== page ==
In the lead-up to unveiling their first production eVTOL Wednesday in Silicon Valley, the brain trust at Archer Aviation sought an aircraft name that would forge an emotional connection.
The Midnight will have a payload of more than 1,000 pounds (454 kilograms), and is optimized for back-to-back trips of 20 minutes. Archer Photo
They decided a simple combination of letters and numbers — an old and accepted aviation convention — wouldn’t do. Their name needed to be different, evocative and bold.
“A lot of aircraft are built around utility,” said Adam Goldstein, Archer’s founder and CEO, in an interview with Vertical.
“We wanted to create an aircraft that could create an emotional response. We took an entirely different approach … and wanted to give it a name that was also different than a typical aircraft name.”
To the decision-makers at Archer, the name Midnight seemed like a glove-like fit for the futuristic, five-seat (pilot and four passengers) vehicle they hope will begin ferrying customers in 2025.
“We thought that would be a really great way for people to start emotionally connecting with these products,” said Goldstein. “Because we do believe these products are going to be widely available and people [will be] taking them on a daily basis.”
Archer unveiled Midnight to a select group of analysts, investors and journalists at an open house in Palo Alto, Calif., on Nov. 17.
The new aircraft is not scheduled to begin test flights until the first half of next year, but it closely resembles Archer’s two-seat Maker prototype.
Maker continues to make daily test flights, and has served as a proving ground for the aircraft’s proprietary “12-tilt-six” propulsion system.
Maker and Midnight are both designed with 12 rotors that spin approximately parallel to the ground on takeoff, with six rotors tilting forward to provide thrust during forward flight.
Archer is aiming for certification of the Midnight in 2024, and the company hopes it will be ferrying passengers as part of a network in 2025. Archer Photo
“It’s the same configuration, flight controls, tilt propeller system … all that kind of stuff,” said Goldstein. “And it really validated a lot of the core technologies.”
Midnight is a much larger aircraft, with an expected payload of more than 1,000 pounds (454 kilograms).
It is optimized for back-to-back trips of about 20 miles (32 kilometers), with a charging time of about 10 minutes in between, and speeds of up to 150 miles per hour (241 km/h).
Safety is also a key consideration in the design.
“High redundancy and simplified propulsion systems make for a significantly safer aircraft compared to a helicopter,” Archer said in a news release.
“Midnight has no single critical points of failure, meaning that should any single component fail, the aircraft can still safely complete its flight. In addition, the electric motors used in Midnight have significantly [fewer] moving parts than those found in a gas turbine or piston engine, allowing it to operate with less maintenance and lower overall risk.”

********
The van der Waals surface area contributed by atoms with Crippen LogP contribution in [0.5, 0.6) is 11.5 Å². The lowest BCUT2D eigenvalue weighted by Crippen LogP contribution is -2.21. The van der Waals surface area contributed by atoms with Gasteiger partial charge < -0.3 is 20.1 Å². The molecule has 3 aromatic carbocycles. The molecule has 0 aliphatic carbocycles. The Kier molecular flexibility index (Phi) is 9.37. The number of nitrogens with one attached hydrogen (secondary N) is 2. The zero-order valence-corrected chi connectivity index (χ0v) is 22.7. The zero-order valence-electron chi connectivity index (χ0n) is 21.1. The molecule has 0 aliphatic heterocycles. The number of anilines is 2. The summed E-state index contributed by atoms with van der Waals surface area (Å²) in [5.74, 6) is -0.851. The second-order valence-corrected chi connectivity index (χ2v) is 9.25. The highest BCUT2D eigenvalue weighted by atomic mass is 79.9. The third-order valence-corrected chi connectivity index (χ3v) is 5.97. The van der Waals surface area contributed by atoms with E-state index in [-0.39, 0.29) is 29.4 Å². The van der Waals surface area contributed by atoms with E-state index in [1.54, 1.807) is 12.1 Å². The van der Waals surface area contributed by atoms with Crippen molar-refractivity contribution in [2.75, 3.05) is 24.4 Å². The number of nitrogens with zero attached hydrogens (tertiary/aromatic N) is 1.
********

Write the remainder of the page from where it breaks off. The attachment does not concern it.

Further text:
Midnight is designed to cruise at roughly 2,000 feet (610 metres), with noise reaching the ground at around 45 A-weighted decibels, “almost 1,000 times quieter than . . . a helicopter,” Archer said in the release.
Midnight’s tilt propellers also spin on axes aligned with oncoming air flow, rather than edge-wise to the flow, further decreasing noise levels, the company said. The 12 small propellers can also spin at lower tip speeds than helicopters, another noise reduction advantage.
With an eye toward environmental sustainability, Midnight’s seats are made from flax fiber and incorporate fabric made from recycled contents like plastic bottles, the release said.
In August, Archer said it completed Midnight’s preliminary design review, enabling it to determine the design is feasible for type certification and commercialization.
The company aims to have Midnight certified with the U.S. Federal Aviation Administration (FAA) in late 2024. If all goes according to plan, Midnight aircraft would be part of an urban air mobility (UAM) network Archer plans to launch in 2025.
In the meantime, Archer plans to continue flight testing with the Maker prototype, and said it is on schedule to complete a full transition flight in the coming weeks. Maker’s test program has generated crucial data the company has leveraged for Midnight’s development.
The Midnight will have seats for one pilot and four passengers. Archer Photo
“We continue the push towards commercialization, with the vast majority of our resources focused on completing the development and certification of Midnight, building out our manufacturing and supply chain capabilities and hardening our go-to-market plans,” said Mark Mesler, chief financial officer for Archer, in a statement.
Archer intends to manufacture 250 Midnight eVTOLs in the first year of production at its manufacturing facility in Covington, Georgia, about 55 kilometres east of Atlanta.
The company is planning to scale the Covington facility in two phases, the first of which would allow it to manufacture up to 650 aircraft a year. The second phase would enable the company to build thousands of aircraft a year.
Archer has said it hopes to deploy 6,000 aircraft by 2030.
Goldstein dodged a question about whether Archer plans to eventually add a manufacturing facility in Europe to serve overseas markets.
“We’ve been entirely focused on certifying our vehicle in the U.S. with the FAA, and so we haven’t started the European stuff yet,” he said.
“Over time, we will look at that. But we’re laser focused right now on just coming to market in the U.S.”